I did not make the trip to TAMU today for Bruno’s latest six-week check up.  Megan was there to go with Lauren.  But I have felt like I was with them all day.  First, imagining the loading of Bruno (pretty uneventful) and the subsequent release of Kid (he did put on a little rodeo show bucking and cantering around the paddock as the trailer pulled out).

I caught up with Lauren a few times during their almost four-hour long appointment.  First, she reported that Dr. Marsh was quite positive about the way the hoof he had done surgery on looked-or as my friend here in Houston called them “the old hurt hoof” versus the “new hurt hoof”.  Then a couple of hours was devoted to hot shoeing all the hooves (new, old, hurt or not). 

The steam coming up from Bruno's shoes.

The steam coming up from Bruno’s shoes.

Dr. Marsh decided that the “old hurt hoof” was not growing as straight as he would like so he drilled out a quarter size hole and then filled the opposite side with a substance that will help keep the new growth moving in the right direction (help stabilize the hoof and create less motion in hoof).  (I really am just repeating what the girls told me-I don’t really get the concept of motion in the hoof but we will let that go for now.) 

How it looks today-still needs to grwo-but whoa-looking so much better!

How it looks today-still needs to grow-but whoa-looking so much better!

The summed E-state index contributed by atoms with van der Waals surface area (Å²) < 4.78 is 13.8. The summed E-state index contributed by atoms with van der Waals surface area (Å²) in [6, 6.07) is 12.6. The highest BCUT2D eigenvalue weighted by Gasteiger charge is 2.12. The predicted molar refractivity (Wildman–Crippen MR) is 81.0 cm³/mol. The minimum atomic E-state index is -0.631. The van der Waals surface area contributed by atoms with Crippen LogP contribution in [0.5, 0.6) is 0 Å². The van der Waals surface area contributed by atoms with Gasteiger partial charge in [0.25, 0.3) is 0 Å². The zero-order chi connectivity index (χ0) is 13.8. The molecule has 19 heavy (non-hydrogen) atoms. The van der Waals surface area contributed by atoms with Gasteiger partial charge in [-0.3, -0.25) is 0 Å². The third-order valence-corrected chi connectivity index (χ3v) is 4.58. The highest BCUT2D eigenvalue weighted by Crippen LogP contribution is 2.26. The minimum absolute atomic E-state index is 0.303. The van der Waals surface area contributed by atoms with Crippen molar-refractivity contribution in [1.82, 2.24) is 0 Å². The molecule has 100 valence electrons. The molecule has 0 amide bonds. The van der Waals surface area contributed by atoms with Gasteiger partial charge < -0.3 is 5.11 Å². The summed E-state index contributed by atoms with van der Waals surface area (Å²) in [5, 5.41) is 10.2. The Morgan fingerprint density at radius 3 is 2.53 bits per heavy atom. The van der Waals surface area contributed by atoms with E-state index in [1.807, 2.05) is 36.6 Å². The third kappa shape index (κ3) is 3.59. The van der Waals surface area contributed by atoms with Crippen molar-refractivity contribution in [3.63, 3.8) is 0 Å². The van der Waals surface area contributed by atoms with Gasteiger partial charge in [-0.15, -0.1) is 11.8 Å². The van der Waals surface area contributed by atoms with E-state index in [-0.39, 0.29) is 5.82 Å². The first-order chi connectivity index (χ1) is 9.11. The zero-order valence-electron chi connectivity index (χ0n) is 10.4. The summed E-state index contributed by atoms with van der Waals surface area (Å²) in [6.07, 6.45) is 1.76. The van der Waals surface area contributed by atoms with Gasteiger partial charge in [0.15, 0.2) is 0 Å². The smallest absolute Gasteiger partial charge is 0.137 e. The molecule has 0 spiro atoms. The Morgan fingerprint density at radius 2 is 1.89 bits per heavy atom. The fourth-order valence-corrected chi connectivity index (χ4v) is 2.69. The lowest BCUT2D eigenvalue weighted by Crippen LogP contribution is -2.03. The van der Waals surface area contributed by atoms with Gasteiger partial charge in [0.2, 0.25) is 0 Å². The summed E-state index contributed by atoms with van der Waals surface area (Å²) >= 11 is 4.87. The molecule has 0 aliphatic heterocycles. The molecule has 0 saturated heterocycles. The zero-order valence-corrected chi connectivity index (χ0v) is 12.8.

From the front-looking good.

He also looked at the “new hurt hoof” and did some re-stitching on the wound.  He re-iterated how lucky we had been.  Apparently, the cut was not as superficial as our vet had indicated to us (or we did not understand it that way).  Dr. Marsh sent home orders with Lauren that any change in “the new hurt hoof” be communicated immediately. 

Wow, I knew it was bad at the time but I guess I just didn’t comprehend how close this latest mis-hap had taken us to never getting Bruno sound again.  You get caught up with the “big” problem and fail to see how another issue can eat your lunch in the meantime. 

The new-hurt foot being re-sown and 'casted'.

The new-hurt foot being re-sown and ‘casted’.

Bad News/Good News

The bad news-which I was really, really hoping for a change in-is that Bruno is still confined to his stall until at least his next six-week check.  By then he will have been on stall rest for almost 130 days!  I am not aware of a horse that has been on stall rest for that long-I am sure there have been others.  Thank God, I had the foresight to build his extra-large stall or this would be worse punishment than what it is.

The good news-which is extremely good news that I hope comes to pass:  Dr. Marsh feels that after two more six-week shoeings (so, 12 weeks from now) Lauren will be able to get up on this horse’s back and RIDE him.  Just walking to start with-but oh, my goodness, that is amazing!!  We had thought it would be Christmas time again before Bruno would feel that girth tighten around his broad back. 

And we can start some walks in the next few weeks, around the arena, around the paddock, but Bruno cannot go loose.  Whatever, it is wonderful news and a testament to this strong OTTB and his great care (both from the vets at Texas A&M and Lauren).

p.s.  The moment I wish I had witnessed at A&M today, was when the vet tech who was helping with case (he wasn’t there when they talked about Bruno and his history) looked up at Bruno’s brand new OTTB halter that Lauren got for her birthday from her sisters and said “Is his name OughtBE”.  I am  pretty sure I would have fallen on the ground laughing and it would not have been nice!